Kepler's Laws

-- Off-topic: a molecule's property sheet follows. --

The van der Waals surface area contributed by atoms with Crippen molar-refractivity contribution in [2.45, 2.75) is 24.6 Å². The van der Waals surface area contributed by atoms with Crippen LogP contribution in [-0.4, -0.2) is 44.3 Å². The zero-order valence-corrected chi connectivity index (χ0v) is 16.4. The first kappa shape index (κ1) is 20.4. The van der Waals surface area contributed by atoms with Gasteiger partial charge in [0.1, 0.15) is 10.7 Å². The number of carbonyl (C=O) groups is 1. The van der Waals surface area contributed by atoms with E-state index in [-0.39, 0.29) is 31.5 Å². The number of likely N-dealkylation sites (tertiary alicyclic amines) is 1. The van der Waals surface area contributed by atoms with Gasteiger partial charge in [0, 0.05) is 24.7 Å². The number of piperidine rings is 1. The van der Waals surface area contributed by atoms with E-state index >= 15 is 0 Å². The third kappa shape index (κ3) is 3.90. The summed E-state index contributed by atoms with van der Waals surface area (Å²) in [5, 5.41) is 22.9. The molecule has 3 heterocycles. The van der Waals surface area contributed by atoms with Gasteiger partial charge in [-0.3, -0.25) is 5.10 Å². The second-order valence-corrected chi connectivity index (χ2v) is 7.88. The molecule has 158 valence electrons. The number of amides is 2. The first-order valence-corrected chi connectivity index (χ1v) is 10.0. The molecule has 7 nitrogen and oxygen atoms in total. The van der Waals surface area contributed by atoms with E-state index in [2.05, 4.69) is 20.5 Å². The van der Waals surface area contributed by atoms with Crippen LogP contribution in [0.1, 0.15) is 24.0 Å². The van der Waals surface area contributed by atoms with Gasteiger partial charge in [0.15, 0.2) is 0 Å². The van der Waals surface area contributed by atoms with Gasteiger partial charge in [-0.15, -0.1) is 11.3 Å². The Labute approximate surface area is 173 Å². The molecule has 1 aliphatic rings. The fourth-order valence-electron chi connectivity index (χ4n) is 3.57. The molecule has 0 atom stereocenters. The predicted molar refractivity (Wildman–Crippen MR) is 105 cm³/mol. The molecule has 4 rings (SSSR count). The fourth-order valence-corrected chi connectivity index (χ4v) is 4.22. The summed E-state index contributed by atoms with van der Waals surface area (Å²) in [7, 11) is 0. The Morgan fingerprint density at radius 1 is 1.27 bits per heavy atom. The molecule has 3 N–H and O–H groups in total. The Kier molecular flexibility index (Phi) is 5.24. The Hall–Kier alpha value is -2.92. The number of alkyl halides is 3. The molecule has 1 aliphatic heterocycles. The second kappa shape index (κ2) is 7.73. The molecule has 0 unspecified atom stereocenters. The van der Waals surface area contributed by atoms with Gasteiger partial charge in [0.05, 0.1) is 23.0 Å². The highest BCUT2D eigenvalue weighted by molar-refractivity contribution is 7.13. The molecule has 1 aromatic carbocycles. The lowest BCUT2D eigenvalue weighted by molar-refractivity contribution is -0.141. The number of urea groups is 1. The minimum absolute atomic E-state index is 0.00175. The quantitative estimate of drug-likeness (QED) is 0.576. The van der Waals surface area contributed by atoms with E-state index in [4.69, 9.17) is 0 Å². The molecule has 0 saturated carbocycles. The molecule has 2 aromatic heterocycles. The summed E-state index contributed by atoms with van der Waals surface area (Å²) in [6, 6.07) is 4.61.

Although he had an eventful life, Kepler is most remembered for "cracking the code" that describes the orbits of the planets. Prior to Kepler's discoveries, the predominate theory of the solar system was an Earthcentered geometry as described by Ptolemy. A Suncentered theory had been proposed by Copernicus, but its predictions were plagued with inaccuracies. Working in Prague at the Royal Observatory of Denmark, Kepler succeeded by using the notes of his predecessor, Tycho Brahe, which recorded the precise position of Mars relative to the Sun and Earth. Kepler developed his laws empirically from observation, as opposed to deriving them from some fundamental theoretical principles. About 30 years after Kepler died, Isaac Newton was able to derive Kepler's Laws from basic laws of gravity. Law 1. The orbits of the planets are ellipses, with the Sun at one focus. Any ellipse has two geometrical points called the foci (focus for singular). There is no physical significance of the focus without the Sun but it does have mathematical significance. The total distance from a planet to each of the foci added together is always the same regardless of where the planet is in its orbit. The importance of this is that by not assuming the orbits are perfect circles, the accuracy of predictions in the Suncentered theory was (for the first time) greater than those of the Earthcentered theory. Law 2. The line joining a planet to the Sun sweeps out equal areas in equal times as the planet travels around the ellipse. In any given amount of time, 30 days for example, the planet sweeps out the same amount of area regardless of which 30 day period you choose. Therefore the planet moves faster when it is nearer the Sun and slower when it is farther from the Sun. A planet moves with constantly changing speed as it moves about its orbit. The fastest a planet moves is at perihelion (closest) and the slowest is at aphelion (farthest). Law 3. The square of the total time period (T) of the orbit is proportional to the cube of the average distance of the planet to the Sun (R). This law is sometimes referred to as the law of harmonies. It compares the orbital time period and radius of an orbit of any planet, to those of the other planets. The discovery Kepler made is that the ratio of the squares of the revolutionary time periods to the cubes of the average distances from the Sun, is the same for every planet.